Credit to Lucas Hall

Lucas is the Chief Landlordologist at Cozy. He has been a successful landlord for over 10 years, with dozens of happy tenants and a profitable income property portfolio.

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Getting and Staying Organized Through the Summer

Between vacations, BBQs, and pool parties, we can lose track of routines, projects and “stuff.”

Inscription Summer on beach sand

Sometime about now in mid-summer we begin asking ourselves, “Why do things seem to be out of control? I planned on organizing my photos, painting that cute dresser I picked up at the yard sale last fall, and waking up without an alarm clock on Fridays. None of it has happened!”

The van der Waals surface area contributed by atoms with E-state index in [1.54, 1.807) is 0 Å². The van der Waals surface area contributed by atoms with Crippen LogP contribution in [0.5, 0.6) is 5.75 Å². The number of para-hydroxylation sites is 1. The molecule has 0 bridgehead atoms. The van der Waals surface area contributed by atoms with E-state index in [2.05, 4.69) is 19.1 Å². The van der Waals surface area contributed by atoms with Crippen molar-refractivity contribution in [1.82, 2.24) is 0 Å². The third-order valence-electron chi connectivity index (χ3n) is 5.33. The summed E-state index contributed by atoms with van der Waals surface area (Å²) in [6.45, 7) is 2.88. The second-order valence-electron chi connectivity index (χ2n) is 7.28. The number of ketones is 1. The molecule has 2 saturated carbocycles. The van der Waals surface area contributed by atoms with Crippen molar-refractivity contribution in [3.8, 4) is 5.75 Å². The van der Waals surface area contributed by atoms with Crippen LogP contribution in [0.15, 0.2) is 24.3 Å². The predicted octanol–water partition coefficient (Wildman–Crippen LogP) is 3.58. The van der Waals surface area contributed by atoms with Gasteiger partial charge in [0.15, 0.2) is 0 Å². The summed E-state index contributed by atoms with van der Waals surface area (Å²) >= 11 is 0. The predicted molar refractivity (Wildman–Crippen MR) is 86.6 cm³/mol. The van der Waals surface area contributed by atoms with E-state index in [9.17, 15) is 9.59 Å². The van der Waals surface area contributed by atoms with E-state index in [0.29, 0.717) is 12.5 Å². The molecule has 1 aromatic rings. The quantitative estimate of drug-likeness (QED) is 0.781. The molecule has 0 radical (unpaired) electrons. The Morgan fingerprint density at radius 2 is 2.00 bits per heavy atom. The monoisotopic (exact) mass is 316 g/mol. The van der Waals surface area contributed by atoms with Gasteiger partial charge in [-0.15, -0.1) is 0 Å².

This scenario is all too common — and yet there is good news. It’s never too late to get and stay organized for the remainder of the summer.

People tend to get busy with outdoor activities and become distracted by vacations, plus household schedules and routines tend to be different than during the school year. The most common areas that seem to spiral out of control are:

  • Summer clutter
  • Project procrastination
  • Sleep routines

Here are my tips for getting and staying organized through the summer.

Summer clutter

We’re conditioned to create traditions and rituals. We buy new outdoor furniture and decorations for our backyard barbecue, and bring friends and family together for camping trips chock full of new-fangled gadgets and equipment. We have family reunions and summer vacations.

We’re used to buying, creating, and preparing for events — yet we don’t really have a method or system to deal with the aftermath.